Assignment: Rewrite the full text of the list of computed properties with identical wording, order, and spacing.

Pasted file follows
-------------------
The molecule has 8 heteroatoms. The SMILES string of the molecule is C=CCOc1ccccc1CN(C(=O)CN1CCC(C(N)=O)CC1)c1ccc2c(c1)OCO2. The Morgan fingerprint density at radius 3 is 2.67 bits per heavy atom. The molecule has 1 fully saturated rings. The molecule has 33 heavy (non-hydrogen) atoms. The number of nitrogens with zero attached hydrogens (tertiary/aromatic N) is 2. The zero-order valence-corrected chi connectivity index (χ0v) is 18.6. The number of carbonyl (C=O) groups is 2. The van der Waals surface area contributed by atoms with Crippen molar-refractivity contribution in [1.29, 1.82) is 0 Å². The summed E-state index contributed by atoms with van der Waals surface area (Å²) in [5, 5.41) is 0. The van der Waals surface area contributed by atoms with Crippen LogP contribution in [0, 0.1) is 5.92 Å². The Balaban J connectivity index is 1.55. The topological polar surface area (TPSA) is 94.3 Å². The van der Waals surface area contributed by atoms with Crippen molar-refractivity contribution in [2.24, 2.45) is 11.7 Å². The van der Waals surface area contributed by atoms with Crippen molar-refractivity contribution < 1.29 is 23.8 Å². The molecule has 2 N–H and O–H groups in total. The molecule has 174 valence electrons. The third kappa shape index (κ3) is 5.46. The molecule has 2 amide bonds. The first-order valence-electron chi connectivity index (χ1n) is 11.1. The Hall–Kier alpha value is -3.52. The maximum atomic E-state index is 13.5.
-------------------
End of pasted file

The molecule has 8 heteroatoms. The SMILES string of the molecule is C=CCOc1ccccc1CN(C(=O)CN1CCC(C(N)=O)CC1)c1ccc2c(c1)OCO2. The Morgan fingerprint density at radius 3 is 2.67 bits per heavy atom. The molecule has 1 fully saturated rings. The molecule has 33 heavy (non-hydrogen) atoms. The number of nitrogens with zero attached hydrogens (tertiary/aromatic N) is 2. The zero-order valence-corrected chi connectivity index (χ0v) is 18.6. The number of carbonyl (C=O) groups is 2. The van der Waals surface area contributed by atoms with Crippen molar-refractivity contribution in [1.29, 1.82) is 0 Å². The summed E-state index contributed by atoms with van der Waals surface area (Å²) in [5, 5.41) is 0. The van der Waals surface area contributed by atoms with Crippen LogP contribution in [0, 0.1) is 5.92 Å². The Balaban J connectivity index is 1.55. The topological polar surface area (TPSA) is 94.3 Å². The van der Waals surface area contributed by atoms with Crippen molar-refractivity contribution in [2.24, 2.45) is 11.7 Å². The van der Waals surface area contributed by atoms with Crippen molar-refractivity contribution < 1.29 is 23.8 Å². The molecule has 2 N–H and O–H groups in total. The molecule has 174 valence electrons. The third kappa shape index (κ3) is 5.46. The molecule has 2 amide bonds. The first-order valence-electron chi connectivity index (χ1n) is 11.1. The Hall–Kier alpha value is -3.52. The maximum atomic E-state index is 13.5.